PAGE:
High-Incidence Academic Word List (AWL) 570 words Comprise 10% of the words in academic discourse Are outside of the 2,000-3,000 words that are necessary for basic social communication in English CALP: Cognitive Academic Linguistic Proficiency 2,000-3,000 words for basic social communication BIC: Basic Interpersonal Communication 570 words on the AWL
AWL is arranged in 10 sublists, in order of frequency 65% of the words on the AWL have Latin/Greek word components The words on the AWL can be used to form about 3,000 words (by adding prefixes and suffixes)
Complete sentence of at least ____words: Must contain an action verb and a visual image. Target Word: Visual: Draw or find a picture: My guess: Glossary Definition: Vocabulary Chart: Definition in my own words:
Morphology Chart Noun: The… Verb: They…He… or Must… or To… Adjective Which one? What kind? How many? The___truck Adverb Where? When? Why? To what extent? In what manner?
Word Components Chart I -tract-struct-port-verse-pel pre- re- report un- a, ab- averse sub- subtract de- pro- propel ob- con- construct Write the words that youve heard of that would logically fill in the chart: (Note: Not all the blanks should be filled in.)
Word Components Chart II -tion-ment-able -ible -er, or-ence -ance tract- attractioncontractor port- vert- pel- struct- script- cred- spec- duct- Write the words that youve heard of that would logically fill in the chart. (Note: Not all of the blanks should be filled in.)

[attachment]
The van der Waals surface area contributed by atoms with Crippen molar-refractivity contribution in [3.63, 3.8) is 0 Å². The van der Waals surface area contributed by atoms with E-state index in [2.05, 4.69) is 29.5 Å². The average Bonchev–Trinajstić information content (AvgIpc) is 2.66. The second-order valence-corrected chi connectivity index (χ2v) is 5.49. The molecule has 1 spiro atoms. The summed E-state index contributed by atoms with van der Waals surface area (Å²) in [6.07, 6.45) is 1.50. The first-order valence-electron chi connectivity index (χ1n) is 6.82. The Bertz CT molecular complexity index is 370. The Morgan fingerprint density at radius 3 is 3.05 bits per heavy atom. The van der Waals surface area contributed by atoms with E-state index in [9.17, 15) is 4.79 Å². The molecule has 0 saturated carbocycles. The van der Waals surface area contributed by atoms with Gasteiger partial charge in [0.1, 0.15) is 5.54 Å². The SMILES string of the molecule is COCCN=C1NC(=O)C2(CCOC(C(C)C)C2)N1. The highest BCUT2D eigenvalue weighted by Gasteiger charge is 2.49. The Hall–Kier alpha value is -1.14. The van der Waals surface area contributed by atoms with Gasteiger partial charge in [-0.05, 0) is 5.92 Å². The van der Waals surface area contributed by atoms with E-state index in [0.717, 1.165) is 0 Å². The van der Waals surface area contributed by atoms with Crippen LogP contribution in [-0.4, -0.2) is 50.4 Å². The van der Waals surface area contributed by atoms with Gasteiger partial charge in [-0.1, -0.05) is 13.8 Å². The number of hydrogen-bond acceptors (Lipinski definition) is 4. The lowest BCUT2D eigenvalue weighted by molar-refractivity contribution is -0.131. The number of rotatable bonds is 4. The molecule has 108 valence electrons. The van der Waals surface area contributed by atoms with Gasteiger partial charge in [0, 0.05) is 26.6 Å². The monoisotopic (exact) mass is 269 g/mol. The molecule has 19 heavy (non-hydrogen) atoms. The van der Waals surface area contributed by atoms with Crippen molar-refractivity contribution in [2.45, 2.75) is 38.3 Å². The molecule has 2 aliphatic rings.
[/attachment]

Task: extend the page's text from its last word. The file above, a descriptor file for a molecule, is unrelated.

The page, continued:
Word Components Chart II -ject-mit,mis-grad -gress -plic, -ply, - plex -duc -duct pre- re- un- a, ab- sub- de- pro- ob- con- Write the words that youve heard of that would logically fill in the chart. (Note: Not all of the blanks should be filled in.)
Strength Training: Vocabulary Here are a few things you can do that will take just a few minute of class time to build your students vocabulary: 1.Analyze word prefixes and roots of key words to show how they are related to words that students may already know. 2. Embed the target word in a cluster of words related to the topic. 3. Introduce key words that the students will meet in their upcoming readings. 4.Repeat new words in various contexts. 5. Show the word. Emphasize its spelling and how it looks like related words. 6. Give students opportunities to use new words in conversation. 7. If you can, make connections between new words and words in other languages. 8. Give students opportunities to use new words in informal writing. 9. Indulge in word games and crossword puzzles to reinforce new word. 10. Give students opportunities to use non-verbal ways to express meanings (drawing, gestures, skits, charades).